Medellin, Colombia, is a city that has brought itself back from the precipice. Once the home of drug lord Pablo Escobar and noted as the city with the second highest murder rate in the world, within the space of a decade it has rid itself of Escobar and his thugs, rebuilt its city core, improved the lives of its poorest and set itself firmly on the road to prosperity. And in the process, it has become a prime tourist destination.
City Surrounded by Mountains
Medellin sits at 1,550 meters (about 5,000 feet) above sea level, at the foot of mountains that rise on two sides to more than 2,000 meters (6500 feet). From an overlook high above the city, on the road to the airport, 15- and 20-storey buildings appear as tiny miniatures.
From the flat valley floor of the city center, the city climbs up its mountainsides, with houses, hotels, offices and even shopping centers popping up high above the city. More than 3,750,000 people call Medellin and Antioquia province their home.
Police, the Army and the People, a Bond of Trust
Walking down the smart streets of Medellin today, it’s hard to believe where it was only a few years ago. Murder was so common that local people call that period “the Time of Violence”. That violence was destroying the community and the textile and other industrial base of employment. Drivers were afraid to come to a complete stop at traffic lights.
New political leaders, brave enough to challenge the power of the mob, were elected about a decade ago and change began. Corruption in the police and military were routed out and emphasis was shifted to protecting the people – not just the wealthy, but those in the poor hillside barrios as well. Incredible as it seems, a bond of trust was created and those armed police on the streets are the reassurance to people that “the Time of Violence” is over, will not return.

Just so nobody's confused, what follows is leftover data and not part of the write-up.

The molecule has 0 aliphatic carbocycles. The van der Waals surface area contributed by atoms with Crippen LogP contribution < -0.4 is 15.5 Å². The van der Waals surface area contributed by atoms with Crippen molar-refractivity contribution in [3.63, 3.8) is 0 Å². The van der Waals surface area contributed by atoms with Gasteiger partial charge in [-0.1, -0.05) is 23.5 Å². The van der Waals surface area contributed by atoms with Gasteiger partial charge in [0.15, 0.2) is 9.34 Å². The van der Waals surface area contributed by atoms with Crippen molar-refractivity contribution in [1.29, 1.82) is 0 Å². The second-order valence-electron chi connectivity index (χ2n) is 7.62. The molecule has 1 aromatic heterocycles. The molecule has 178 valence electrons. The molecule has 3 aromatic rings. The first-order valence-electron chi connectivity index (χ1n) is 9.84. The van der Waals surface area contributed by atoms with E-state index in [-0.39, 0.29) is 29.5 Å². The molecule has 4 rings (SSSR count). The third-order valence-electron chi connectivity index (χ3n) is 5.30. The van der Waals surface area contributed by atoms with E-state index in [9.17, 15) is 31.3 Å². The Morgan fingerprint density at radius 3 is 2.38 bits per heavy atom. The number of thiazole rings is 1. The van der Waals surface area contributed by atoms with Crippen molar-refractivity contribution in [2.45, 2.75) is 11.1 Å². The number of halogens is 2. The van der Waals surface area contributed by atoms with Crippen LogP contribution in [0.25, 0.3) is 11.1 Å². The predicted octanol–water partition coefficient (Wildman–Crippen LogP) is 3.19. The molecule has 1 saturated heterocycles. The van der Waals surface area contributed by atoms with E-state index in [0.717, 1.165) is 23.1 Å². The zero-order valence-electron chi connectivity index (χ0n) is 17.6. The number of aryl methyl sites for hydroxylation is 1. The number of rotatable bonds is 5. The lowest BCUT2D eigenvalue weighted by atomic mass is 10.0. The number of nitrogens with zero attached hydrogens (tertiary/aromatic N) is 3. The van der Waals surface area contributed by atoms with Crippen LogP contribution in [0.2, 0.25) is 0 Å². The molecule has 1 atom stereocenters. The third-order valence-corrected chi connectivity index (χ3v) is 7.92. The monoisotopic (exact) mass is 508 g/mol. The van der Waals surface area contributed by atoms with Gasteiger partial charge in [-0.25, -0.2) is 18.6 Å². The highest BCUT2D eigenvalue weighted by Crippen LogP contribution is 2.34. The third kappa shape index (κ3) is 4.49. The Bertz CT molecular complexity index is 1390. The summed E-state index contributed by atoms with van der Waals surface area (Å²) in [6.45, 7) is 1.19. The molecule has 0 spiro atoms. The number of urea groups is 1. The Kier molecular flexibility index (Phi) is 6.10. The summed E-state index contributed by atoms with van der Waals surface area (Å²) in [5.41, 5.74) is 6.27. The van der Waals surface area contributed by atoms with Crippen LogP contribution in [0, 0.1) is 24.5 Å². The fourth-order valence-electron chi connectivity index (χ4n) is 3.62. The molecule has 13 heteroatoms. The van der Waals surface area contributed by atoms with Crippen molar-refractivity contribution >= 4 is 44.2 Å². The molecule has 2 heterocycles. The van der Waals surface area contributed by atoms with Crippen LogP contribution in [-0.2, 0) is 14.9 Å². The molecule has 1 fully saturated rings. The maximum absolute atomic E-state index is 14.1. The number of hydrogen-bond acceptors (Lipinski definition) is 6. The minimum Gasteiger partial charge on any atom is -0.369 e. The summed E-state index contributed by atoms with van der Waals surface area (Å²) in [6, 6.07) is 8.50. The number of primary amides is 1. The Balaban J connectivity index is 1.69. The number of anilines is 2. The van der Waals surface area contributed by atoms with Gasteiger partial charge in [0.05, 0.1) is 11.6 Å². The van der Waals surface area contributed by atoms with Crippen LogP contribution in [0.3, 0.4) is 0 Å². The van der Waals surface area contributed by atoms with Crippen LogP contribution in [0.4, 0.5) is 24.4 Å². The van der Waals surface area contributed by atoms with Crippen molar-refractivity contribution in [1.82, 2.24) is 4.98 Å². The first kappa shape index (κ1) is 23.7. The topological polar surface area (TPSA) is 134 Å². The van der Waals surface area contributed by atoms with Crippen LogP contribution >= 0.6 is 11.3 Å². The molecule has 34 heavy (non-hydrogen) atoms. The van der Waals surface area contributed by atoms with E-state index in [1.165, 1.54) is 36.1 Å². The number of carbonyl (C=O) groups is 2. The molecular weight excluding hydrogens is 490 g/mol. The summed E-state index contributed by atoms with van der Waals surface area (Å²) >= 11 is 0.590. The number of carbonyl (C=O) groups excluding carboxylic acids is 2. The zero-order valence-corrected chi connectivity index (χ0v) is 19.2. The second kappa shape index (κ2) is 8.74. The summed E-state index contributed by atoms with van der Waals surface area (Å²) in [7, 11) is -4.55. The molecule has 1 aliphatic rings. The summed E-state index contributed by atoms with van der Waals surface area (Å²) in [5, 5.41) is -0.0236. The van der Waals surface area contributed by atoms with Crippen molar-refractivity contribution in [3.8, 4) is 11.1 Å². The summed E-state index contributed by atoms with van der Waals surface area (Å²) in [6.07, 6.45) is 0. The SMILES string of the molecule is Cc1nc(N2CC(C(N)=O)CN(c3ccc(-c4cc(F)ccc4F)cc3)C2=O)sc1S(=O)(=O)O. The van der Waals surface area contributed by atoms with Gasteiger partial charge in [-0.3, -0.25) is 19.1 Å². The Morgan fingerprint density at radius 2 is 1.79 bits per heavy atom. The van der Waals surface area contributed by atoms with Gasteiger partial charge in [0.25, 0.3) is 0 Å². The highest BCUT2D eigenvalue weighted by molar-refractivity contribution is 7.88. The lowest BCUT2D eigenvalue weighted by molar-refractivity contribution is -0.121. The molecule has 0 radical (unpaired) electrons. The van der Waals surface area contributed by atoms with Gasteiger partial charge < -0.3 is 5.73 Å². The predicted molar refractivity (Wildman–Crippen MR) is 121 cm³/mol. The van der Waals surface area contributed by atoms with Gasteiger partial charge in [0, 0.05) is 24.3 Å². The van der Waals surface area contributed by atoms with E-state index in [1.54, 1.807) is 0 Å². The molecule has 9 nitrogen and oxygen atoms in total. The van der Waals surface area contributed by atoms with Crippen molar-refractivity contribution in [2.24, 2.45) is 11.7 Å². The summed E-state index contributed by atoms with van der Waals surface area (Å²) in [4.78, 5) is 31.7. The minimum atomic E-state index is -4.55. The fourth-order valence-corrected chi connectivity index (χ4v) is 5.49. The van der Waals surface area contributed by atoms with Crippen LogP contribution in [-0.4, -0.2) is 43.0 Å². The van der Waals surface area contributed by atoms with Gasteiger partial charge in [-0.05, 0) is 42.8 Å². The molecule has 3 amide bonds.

Metro for People on the Hills
Medellin has built a public transportation Metro system that for the first time make the whole of the city available to even the poor. In the barrios high on the hillsides, where the poorest live in crowded multi-storied houses, the city government has built 2 cable car lines. These Metrocables connect directly and inexpensively to the Metro stations below. Now a barrio dweller from Santo Domingo has access to the whole of the city on a clean, fast and efficient public transport system for less than a dollar per trip. And residents from more prosperous neighborhoods, along with tourists, can use the same cable car to access a vast nature park on the mountaintop above.
Education: the Key to Colombia’s Future
The Mayor and other officials have grounded their efforts to improve education. One example of this is the Parc Biblioteca España in the barrio of Santo Domingo, made up of a library, auditorium and exhibition space where computers are available free to children, and public daycare allows mothers to work while children learn the skills they will need to succeed in school. Outside, local police laugh and play with neighborhood children as they patrol their streets.
Medellin has come a long way in a decade, and is ready to welcome the world to a vibrant, lively and safe vacation destination. Testimony to this confidence in Medellin’s future is the fact that American Airlines has begun daily direct service to Medellin from Miami.